»Jenelle Grewell – jgrewell@my.apsu.edu

Many college students are starting to think about what they want to do with their lives after they graduate. They are considering options like moving away, getting started in a career and starting a family. Whenever I speak to my fellow students about starting a family I always ask how many children they want.

Usually the response is more than one. My next question is if they want to adopt. Their response is typically a resounding no.

They further explain how they do not see anything wrong with adoption, but they want a child of their own flesh and blood. I then ask, “well if you want more than one child, why can’t you adopt at least one?” They usually respond with they would not because it seems strange.

Strange? How? Why is taking in a child who has no one to love them strange? Animals can adopt other animals. Take, for example, the story on Pedigree’s website about how dogs will adopt other animal species. The site says “they are so generous with their love.” Why can’t humans be as generous with their love for another human being?

The reason this question bothers me as much as it does, is because at the age of 10, my biological father did not want anything to do with me anymore. My stepfather, Steven Grewell, stepped in and chose to adopt me as his own. This man is now the man I consider to be my dad.

My dad himself was adopted, along with his sister, my Aunt Stacy. So coming from a family of adoptions, it hurts to see others not willing to share their love with those who are not of their own blood.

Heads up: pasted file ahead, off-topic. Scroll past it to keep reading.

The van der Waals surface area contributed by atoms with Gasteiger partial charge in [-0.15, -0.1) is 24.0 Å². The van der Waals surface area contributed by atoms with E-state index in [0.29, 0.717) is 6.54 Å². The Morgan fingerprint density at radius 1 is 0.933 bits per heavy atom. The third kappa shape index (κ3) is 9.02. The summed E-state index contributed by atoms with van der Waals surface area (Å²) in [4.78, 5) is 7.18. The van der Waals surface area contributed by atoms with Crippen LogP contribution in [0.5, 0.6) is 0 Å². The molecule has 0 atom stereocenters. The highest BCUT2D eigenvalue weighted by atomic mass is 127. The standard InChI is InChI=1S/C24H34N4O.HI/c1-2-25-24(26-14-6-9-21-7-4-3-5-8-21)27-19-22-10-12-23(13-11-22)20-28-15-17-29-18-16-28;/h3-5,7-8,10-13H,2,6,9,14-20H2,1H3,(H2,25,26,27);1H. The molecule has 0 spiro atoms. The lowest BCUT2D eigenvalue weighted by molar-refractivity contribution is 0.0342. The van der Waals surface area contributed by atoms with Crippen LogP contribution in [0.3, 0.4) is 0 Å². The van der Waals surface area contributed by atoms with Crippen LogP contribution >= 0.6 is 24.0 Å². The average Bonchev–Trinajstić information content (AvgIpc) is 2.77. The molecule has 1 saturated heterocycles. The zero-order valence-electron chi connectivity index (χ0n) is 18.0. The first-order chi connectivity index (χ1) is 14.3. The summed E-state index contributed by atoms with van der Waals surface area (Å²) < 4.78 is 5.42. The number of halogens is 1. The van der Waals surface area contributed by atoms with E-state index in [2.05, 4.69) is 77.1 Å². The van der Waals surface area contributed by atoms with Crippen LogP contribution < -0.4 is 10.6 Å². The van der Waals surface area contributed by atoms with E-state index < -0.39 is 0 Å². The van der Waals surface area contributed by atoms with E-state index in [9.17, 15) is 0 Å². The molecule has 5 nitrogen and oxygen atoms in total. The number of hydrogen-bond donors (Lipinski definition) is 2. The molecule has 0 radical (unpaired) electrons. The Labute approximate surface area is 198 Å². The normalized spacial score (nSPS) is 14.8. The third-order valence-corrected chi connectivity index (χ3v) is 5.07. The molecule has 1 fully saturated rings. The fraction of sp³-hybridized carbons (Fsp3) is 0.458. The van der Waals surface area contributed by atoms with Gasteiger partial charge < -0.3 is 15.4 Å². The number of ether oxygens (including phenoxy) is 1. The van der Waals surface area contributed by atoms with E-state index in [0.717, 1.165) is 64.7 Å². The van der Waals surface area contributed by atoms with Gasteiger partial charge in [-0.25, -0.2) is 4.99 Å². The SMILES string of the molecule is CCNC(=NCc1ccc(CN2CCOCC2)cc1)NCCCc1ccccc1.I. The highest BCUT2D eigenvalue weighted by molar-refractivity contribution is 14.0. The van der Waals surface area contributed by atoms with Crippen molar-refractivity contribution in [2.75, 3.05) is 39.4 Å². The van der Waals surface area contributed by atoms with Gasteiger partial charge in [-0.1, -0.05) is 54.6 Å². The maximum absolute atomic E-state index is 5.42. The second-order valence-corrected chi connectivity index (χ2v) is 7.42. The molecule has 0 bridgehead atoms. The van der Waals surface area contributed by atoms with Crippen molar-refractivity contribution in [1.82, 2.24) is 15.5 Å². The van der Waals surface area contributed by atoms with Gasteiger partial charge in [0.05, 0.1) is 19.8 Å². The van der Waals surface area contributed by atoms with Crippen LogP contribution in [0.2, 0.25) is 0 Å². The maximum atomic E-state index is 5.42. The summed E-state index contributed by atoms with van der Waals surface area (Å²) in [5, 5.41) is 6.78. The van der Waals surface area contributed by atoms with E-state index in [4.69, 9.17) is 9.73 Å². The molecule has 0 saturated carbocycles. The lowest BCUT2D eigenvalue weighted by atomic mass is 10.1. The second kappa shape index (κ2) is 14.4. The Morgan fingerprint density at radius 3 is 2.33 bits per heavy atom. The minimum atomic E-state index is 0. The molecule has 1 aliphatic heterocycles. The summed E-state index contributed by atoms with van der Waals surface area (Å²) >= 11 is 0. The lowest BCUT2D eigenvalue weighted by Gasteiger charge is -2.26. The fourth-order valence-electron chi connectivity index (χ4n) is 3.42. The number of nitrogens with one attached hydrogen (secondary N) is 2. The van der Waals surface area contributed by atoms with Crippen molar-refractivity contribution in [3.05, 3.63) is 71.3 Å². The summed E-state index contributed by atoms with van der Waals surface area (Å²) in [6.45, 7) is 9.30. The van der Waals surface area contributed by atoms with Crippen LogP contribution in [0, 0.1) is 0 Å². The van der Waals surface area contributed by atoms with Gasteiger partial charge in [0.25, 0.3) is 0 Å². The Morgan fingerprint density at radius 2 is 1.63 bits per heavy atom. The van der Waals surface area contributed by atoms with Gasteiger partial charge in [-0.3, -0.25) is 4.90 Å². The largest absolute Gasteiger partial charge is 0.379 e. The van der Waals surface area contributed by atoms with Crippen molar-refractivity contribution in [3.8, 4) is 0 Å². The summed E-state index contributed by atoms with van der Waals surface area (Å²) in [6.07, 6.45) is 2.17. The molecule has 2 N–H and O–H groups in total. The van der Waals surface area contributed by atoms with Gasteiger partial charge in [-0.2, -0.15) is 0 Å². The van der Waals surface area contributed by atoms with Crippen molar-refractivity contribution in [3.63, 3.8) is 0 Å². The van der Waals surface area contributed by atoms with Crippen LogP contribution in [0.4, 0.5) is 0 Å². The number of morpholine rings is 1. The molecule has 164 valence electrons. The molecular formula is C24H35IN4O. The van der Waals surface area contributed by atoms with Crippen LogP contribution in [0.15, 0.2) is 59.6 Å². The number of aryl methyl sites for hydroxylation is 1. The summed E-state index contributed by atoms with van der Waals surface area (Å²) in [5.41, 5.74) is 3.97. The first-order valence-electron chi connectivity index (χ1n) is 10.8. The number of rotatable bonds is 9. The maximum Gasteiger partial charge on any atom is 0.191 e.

I asked my dad if he ever felt different growing up an adopted child next to children who were created of the same DNA as their parents. My dad explained he often heard children growing up saying their parents love them but they may have been unplanned.

My dad said, “I felt special because I knew that I had been chosen, that I had been sought after to be loved.”

Adoption is not an easy process. According to the Department of Childern’s Services website, in the state of Tennessee, a perspective adoptive parent must go through a 30-hour education process about being a family. In addition, the parent goes under a home study by an agency and an extensive exchange of information with a social worker to determine financial stability, types of children best for your family and if the family is even fit to adopt a child.

My dad said knowing how difficult the adoption process was made him feel all the more special.

When I asked my dad about his choice to adopt me, he did not even hesitate. “It was easy. I saw a little girl who I loved very much and I wanted a chance to spread the love I felt myself.” I do feel that love.

My sister Abigail is his biological child and I do not feel any less loved than she does. In fact, I could even say I feel the same thing my dad felt, special. I feel a love different than my sister may feel because I was chosen to be his child, I was sought after to be loved and I am not his child because of nature, but I am his child because he wants me to be.

I am not saying by any means a biological child is loved less than an adopted child. I am saying the love is different. It is different to be chosen. It is different to know someone wants to love you.

I say to all my fellow college students who want children down the road, how can you not want to spread this kind of love?

How can you not want to make an unloved child feel special? If you want more than one child, why not chose one who does not have a home? Why not change the life of another human being? Why not spread love? TAS